Best to remember the CPI has limitations
Troy Media – by Will Van’t Veld
According to Statistics Canada, changes might be coming to the way we measure inflation. The Consumer Price Index (CPI) has long been accused of being biased upward, and the government certainly has an incentive to correct the bias, but it isn’t the only inflation issue worth highlighting.
Canada calculates inflation by conducting two surveys: a family expenditure survey, and a price survey. The former is conducted every couple years and determines how households allocate their spending, effectively calculating expenditure weights, whereas the latter is conducted monthly and estimates the price of the goods. The CPI is then the weighted average of the prices relative to a base year.
It has long been known that the CPI probably overestimates inflation. One criticism has been that the weights were determined too infrequently. As relative prices change, households alter what they purchase, but this creates bias in the CPI if the weights aren’t also updated (this is called substitution bias). New product bias is the other major source of bias. For instance, it takes a while for the iPad and other new devices to be fully reflected in the CPI.
The bias might inflate CPI by as much as 0.6 per cent, according to recent commentary written by Prof. Chris Ragan of McGill University for the CD Howe Institute. It might not sound like much, but its impact is cumulative over time, affecting both monetary policy and government expenditures.
According to Ragan, the problem the bias causes for the Bank of Canada (BoC) is that it can be volatile from year to year. That is to say, the BoC is charged with targeting a 2 per cent annual inflation rate, and achieving that target is more difficult if it becomes a moving target due to volatility in the measurement bias.
Numerous programs are tied to changes in the CPI, from Old Age Security (OAS) to tax revenues (as tax brackets are adjusted to reflect inflation). This means both government expenditures and revenues are affected every year if there’s a bias present in the CPI.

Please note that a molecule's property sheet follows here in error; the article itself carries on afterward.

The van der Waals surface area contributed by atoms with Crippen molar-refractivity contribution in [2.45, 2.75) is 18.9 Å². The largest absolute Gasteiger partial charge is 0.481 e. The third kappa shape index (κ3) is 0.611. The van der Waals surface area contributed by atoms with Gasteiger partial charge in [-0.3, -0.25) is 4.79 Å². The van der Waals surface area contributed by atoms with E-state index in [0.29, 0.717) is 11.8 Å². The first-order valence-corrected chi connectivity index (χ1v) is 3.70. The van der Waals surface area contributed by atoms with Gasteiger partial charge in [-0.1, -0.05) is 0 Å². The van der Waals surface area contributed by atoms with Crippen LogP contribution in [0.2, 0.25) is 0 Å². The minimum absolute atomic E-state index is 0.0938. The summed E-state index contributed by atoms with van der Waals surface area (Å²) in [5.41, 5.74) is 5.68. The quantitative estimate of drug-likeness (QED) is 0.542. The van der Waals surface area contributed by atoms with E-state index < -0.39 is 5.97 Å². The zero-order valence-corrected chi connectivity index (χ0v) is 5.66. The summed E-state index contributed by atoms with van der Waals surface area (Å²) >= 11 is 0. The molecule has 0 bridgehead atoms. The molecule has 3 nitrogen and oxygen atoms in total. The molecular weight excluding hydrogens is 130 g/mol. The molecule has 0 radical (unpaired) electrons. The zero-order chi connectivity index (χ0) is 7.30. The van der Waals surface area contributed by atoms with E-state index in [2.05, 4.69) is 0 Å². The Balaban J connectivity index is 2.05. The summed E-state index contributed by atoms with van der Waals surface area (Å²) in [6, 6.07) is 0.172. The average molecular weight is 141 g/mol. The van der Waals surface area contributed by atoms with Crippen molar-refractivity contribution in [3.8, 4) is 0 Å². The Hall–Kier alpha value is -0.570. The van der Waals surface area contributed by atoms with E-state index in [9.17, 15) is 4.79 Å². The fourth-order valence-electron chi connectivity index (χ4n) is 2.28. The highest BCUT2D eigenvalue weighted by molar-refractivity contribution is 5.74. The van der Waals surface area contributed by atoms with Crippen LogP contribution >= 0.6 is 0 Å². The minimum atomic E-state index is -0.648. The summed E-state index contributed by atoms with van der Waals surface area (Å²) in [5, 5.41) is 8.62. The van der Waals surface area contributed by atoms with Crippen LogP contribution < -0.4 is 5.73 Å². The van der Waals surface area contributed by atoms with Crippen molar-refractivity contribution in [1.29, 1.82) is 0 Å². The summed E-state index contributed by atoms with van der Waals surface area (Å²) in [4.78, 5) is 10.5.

How any correction in the bias would, in the long run, impact government budgets might be questionable. There would surely be an initially benefit, but since the BoC has been consistent with a target is 2 per cent – regardless of whether or not the bias is present in the data – over time one might presume that the removal of the bias would only be temporary.
There are two other issues when it comes to how inflation is measured. The first is how we account for the CPI’s largest component – housing – and the second relates to the quality changes of the goods and services that the basket represents.
The CPI is supposed to track consumer goods and services, but housing represents both a consumption good and an investable asset.
In Canada, housing costs are included on a user-cost approach, so interest rates play an important role: the “cost” of housing declines when interest rates move down. In the United States, housing is included on a rental equivalency basis. In either case, surging housing prices are only indirectly accounted for in the inflation rate.
The question has been raised as to whether the central bank should incorporate actual housing prices more formally into its interest rate decisions to keep bubbles from forming, especially in light of what happened in the United States. In Canada it appears that policy makers prefer to use mortgage insurance regulation as a lever to influence housing prices, but this is a relatively new tactic.
CPI has limitations
The other issue is that the CPI measures the cost of living, but over time new technology has improved the quality of our lives. Households spend a far lower percentage of their income today on food than they did in the past (lowering the weight of food in our basket) and the quality of almost every electronic product purchased is superior. All of this is thanks to technological improvements and their impact on productivity.
Should any weight be given to the fact that what that future dollar can buy will likely be superior to what it could purchase today? Everyone has heard a grandparent talk with reverence about the Coke that cost a nickel ‘back in the day’, but at the same time black and white TV cost a small fortune then. Today, it’s been replaced by a flat screen TV of infinitely greater quality.
Sometimes it’s worth reminding ourselves of the CPI’s limitations, whether we can do anything about them or not.
Will Van’t Veld is an economist with ATB Financial.
About the Author (Author Profile)
Markham began his journalism career writing columns in the mid-1980s for Western People Magazine, then reported for a small Saskatchewan daily. He has spent most of his career in media and communications, likes to dabble in politics, was actively involved in economic development for many years, thinks that what goes on in the community is just as important as what happens provincially and nationally, and has a soft spot for small business (big business, not so much). Markham is a bit of a contrarian and usually has a unique take on the events of the day.